In this BBC Scotland (South) report we read:
During a single day in 1545, a 15,000-strong force burned and pulled down more than a dozen strongholds in the Rule Valley. Fields of corn and smaller settlements were also destroyed.https://www.bbc.co.uk/news/uk-scotland-south-scotland-63146219
I think it’s the recent news of massacres in the Ukraine that have made me think there might be something missing from the above report. There’s no mention of civilians massacred by English troops. Do we think that 16th Century English soldiers were more decent than 20th Century Russians troops, when set loose suddenly upon people they had othered?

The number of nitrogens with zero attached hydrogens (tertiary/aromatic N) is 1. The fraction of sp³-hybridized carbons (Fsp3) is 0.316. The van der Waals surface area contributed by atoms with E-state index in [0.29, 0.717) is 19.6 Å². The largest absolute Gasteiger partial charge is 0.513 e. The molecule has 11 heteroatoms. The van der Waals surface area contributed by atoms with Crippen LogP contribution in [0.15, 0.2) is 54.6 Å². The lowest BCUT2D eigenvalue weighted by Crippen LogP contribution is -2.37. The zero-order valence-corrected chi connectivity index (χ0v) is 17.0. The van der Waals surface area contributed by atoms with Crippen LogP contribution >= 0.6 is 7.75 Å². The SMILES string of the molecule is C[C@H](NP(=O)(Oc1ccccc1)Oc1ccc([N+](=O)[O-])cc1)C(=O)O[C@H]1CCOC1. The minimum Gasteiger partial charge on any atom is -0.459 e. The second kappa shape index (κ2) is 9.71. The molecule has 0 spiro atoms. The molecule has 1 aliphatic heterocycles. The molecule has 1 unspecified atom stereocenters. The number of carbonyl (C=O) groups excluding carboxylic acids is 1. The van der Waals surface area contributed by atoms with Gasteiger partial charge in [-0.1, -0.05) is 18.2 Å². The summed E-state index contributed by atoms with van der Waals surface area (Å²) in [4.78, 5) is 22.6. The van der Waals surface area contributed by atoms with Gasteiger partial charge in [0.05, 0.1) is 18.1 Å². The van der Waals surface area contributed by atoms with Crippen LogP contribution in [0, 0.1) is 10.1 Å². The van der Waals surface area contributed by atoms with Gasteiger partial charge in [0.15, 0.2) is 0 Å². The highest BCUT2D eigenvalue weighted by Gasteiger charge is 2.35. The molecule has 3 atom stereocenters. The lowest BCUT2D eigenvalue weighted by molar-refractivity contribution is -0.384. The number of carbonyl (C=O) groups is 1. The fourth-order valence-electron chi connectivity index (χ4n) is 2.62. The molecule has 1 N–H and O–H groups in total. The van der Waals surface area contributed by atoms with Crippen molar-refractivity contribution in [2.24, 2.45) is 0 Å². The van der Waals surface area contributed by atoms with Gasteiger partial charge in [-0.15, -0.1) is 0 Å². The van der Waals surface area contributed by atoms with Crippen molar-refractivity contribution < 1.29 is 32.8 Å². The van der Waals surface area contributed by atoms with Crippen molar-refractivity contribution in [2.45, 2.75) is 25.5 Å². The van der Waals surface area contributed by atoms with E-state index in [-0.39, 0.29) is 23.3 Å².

Fields of corn and smaller settlements were also destroyed? Is that a euphemism for the brutal massacre of old men, women and children? I feel sure archaeologists could answer that question.
During the War of the Three Kingdoms in the mid 17th Century an estimated 15 000 civilians died in Scotland. https://en.wikipedia.org/wiki/Scotland_in_the_Wars_of_the_Three_Kingdoms
In 79 years of warfare in the 17th Century Low Countries, around 5 million out of 15 million civilians died. https://www.sciencedirect.com/science/article/pii/S0014498321000474
Do UK archaeologists avoid such matters? Neil Oliver might note that any massacres made space for the young?